What is adult acquired flatfoot?
Adult acquired flatfoot is a very common condition that affects the feet and ankles of adult males and females. In people with adult acquired flatfoot, the arch of the foot falls or collapses. It can be a painful, sometimes debilitating condition. However, a painful flatfoot can usually be helped with braces or orthotics and other non-surgical treatments.
Adult acquired flatfoot is different than flatfoot in children. Children will usually outgrow flatfoot on their own, often without treatment. In adults, flat feet usually remain permanently flat. Treatment usually addresses the symptoms rather than a cure.
In adults the condition is called "acquired" flatfoot because it affects feet that at one point in time had a normal longitudinal arch. The deformity may worsen over time as one ages.
Who gets adult acquired flatfoot?
Any adult can develop adult acquired flatfoot. The condition is more common in women over the age of 40, however. Pregnant women are also at a higher risk of developing adult acquired flatfeet. Adults with medical conditions including uncontrolled hypertension, diabetes, rheumatoid arthritis and obesity are also at a higher risk.
People who had flat feet as children are at a higher risk of developing adult acquired flatfoot. Also, those with a family history of flatfoot may be more prone to developing the condition.
Symptoms and Causes
What causes adult acquired flatfoot?
There is no one cause of flatfoot in adults.
One of the more common causes is posterior tibial tendon dysfunction (PTTD). This condition affects one of the most important tendons in the foot, the posterior tibial tendon. This tendon's main job is to support the arch of your foot as you walk. The tendon runs down the inside of an individual’s lower leg from the calf to the bones on the inside of the foot. If this tendon is injured, torn, or becomes overused and swollen, it can eventually lead the arch to collapse. This is one of the more common causes of adult acquired flatfoot in women, patients with rheumatoid arthritis and overweight individuals. Athletes in sports, such as soccer or basketball, may also damage this tendon, eventually leading to flat feet.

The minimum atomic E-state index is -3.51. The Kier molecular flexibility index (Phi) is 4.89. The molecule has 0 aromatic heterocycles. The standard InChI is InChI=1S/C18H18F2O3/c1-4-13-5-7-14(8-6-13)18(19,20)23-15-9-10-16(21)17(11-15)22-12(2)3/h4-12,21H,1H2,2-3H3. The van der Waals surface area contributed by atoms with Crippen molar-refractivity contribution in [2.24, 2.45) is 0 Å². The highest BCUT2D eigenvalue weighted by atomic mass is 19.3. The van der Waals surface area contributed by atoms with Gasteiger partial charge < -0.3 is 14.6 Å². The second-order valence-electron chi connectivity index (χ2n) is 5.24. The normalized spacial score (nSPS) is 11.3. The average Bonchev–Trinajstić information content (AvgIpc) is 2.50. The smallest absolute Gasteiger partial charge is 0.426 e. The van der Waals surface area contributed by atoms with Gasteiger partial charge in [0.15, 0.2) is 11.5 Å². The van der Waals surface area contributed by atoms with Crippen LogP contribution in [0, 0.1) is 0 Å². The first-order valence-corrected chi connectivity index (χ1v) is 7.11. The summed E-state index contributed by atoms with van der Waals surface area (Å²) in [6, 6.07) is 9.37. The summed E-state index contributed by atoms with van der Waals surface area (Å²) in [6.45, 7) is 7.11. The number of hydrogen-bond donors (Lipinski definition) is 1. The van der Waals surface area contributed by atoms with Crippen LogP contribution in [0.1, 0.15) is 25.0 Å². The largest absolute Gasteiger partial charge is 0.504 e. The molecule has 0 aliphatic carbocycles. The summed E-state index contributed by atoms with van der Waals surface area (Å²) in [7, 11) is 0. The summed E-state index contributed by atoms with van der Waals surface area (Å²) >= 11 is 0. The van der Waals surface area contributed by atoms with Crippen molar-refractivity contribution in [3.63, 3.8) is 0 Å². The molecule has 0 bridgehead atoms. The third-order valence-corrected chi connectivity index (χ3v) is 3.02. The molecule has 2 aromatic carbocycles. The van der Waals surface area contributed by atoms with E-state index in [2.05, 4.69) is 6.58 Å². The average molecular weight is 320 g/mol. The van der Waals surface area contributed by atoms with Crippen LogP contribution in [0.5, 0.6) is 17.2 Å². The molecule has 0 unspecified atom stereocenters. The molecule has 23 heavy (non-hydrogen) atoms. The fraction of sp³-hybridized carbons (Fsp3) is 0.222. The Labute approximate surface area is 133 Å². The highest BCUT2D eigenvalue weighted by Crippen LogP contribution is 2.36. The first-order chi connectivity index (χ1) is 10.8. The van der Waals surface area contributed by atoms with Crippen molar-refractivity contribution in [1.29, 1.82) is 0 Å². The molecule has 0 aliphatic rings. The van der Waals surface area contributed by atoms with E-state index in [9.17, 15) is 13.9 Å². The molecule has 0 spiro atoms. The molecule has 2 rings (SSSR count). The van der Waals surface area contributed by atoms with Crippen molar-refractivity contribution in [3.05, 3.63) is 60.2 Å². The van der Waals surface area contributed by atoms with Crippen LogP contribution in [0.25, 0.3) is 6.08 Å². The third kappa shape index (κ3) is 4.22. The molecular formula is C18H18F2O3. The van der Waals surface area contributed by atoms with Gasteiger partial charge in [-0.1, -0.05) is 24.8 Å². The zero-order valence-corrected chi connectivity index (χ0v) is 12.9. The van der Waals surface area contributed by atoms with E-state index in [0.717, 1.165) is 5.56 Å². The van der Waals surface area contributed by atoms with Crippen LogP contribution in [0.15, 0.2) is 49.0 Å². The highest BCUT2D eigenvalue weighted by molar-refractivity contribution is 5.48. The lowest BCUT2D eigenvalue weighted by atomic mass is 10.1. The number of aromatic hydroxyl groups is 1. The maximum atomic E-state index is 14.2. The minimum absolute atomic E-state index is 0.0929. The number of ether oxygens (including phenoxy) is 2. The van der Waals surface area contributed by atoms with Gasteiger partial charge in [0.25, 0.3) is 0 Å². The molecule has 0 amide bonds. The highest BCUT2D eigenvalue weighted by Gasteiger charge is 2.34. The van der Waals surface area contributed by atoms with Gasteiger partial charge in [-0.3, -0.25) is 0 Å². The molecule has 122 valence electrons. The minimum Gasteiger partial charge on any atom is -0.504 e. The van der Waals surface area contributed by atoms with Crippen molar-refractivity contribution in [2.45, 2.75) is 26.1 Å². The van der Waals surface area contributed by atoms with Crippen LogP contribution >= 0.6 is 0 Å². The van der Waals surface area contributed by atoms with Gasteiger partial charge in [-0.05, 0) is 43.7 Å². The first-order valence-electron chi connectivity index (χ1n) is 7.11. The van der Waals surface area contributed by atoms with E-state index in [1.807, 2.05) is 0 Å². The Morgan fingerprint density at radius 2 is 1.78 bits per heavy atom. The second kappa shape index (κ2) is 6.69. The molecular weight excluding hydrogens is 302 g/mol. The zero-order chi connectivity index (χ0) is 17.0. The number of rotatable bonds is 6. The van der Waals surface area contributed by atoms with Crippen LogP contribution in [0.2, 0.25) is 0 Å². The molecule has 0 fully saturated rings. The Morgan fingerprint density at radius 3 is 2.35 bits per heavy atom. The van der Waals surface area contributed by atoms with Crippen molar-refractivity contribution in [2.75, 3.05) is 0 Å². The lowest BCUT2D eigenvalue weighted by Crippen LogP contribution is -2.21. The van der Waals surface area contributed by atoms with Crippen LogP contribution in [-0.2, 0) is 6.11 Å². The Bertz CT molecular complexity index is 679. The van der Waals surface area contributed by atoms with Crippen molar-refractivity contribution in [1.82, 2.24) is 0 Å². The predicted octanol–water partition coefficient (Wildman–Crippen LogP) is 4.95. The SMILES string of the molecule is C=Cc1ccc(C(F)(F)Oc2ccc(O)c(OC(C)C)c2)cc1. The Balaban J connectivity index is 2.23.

In some cases, adult acquired flatfoot can also be caused by an injury or tear to the ligaments of the foot. An injury to the middle of the foot, called a Lisfranc injury, can cause the foot to become flat. This injury may be very painful. Injuries to the back of the foot and fractures of the bones in the foot can also cause flatfoot to develop.
Another cause of flatfoot is arthritis. Arthritis that attacks and inflames the cartilage in the joints of the foot can cause the foot to lose its arch and flatten.
In people with diabetes, a condition called Charcot foot may cause flatfoot to develop. This condition may also cause the foot to deform. People with diabetes often have less feeling in their feet or neuropathy, so they do not initially notice as their foot collapses. This can lead to a more severe flattening before diagnosis. In turn, this severe collapse can lead to even more serious problems. Bones in the foot may break and disintegrate as the arch collapses. This can eventually lead to a severely deformed foot. Prescription bracing, footwear or surgery may be required.
Sometimes, a person may think he or she has flatfoot because, on standing, the arch flattens. However, if an arch appears while standing on one’s heels or pulling the toes back, one does not have adult acquired flatfoot. This is a condition called "flexible flatfoot," and is not considered a medical problem that needs treatment.
What are the symptoms of adult acquired flatfeet?
Symptoms of adult acquired flatfoot vary depending on the cause of the condition.
If the flatfoot is caused by posterior tibial tendon dysfunction (PTTD), the person may feel pain along the back of the calf to inside the foot where the tendon runs. There may also be swelling around the ankle.
Pain while walking or standing can also be a symptom of adult acquired flatfoot. It may be worse after vigorous exercise, such as running or power walking.
Ankle pain may also be a symptom of flatfoot, as the collapsed arch causes more pressure to be on the ankle bone.
Bony bumps on the top or inside of the foot can also be a symptom of adult acquired flatfoot.
Adults with diabetes who have acquired flatfoot may not be aware of the normal symptoms of pain due to limited sensation in the feet. The first symptom noticed may be a swelling of the feet or a skin sore that will not heal on the foot.
If you have any of the symptoms of adult acquired flatfoot, you should see a doctor, especially if you have complications of diabetes.
Diagnosis and Tests
How is adult acquired flatfoot diagnosed?
Adult acquired flatfoot is usually diagnosed by a visual examination and with plain radiographs of your feet. Your doctor should be able to see if you have flatfoot, or just "flexible flatfoot," by looking at your feet while you are standing with your full weight on your feet. He or she will also ask you to try to stand on your tip-toes or on your heels to see if an arch appears.
If your doctor diagnoses you with adult acquired flatfoot, he or she will then try to determine the cause of your condition. This will determine your treatment plan.
Management and Treatment
How is adult acquired flatfoot treated?
Treatment for adult acquired flatfoot depends on the cause. It ranges from simple watching to foot tapings and strappings, braces, foot insoles, shoe recommendations, immobilization, anti inflammatory medications, and rest. The most common treatment for those who have leg or foot pain caused by adult acquired flatfoot is arch supports or foot inserts. These inserts can be either over-the-counter or custom-molded. This orthotic device may be required for the rest of the patient's life.
Surgery is reserved for the most severe cases.
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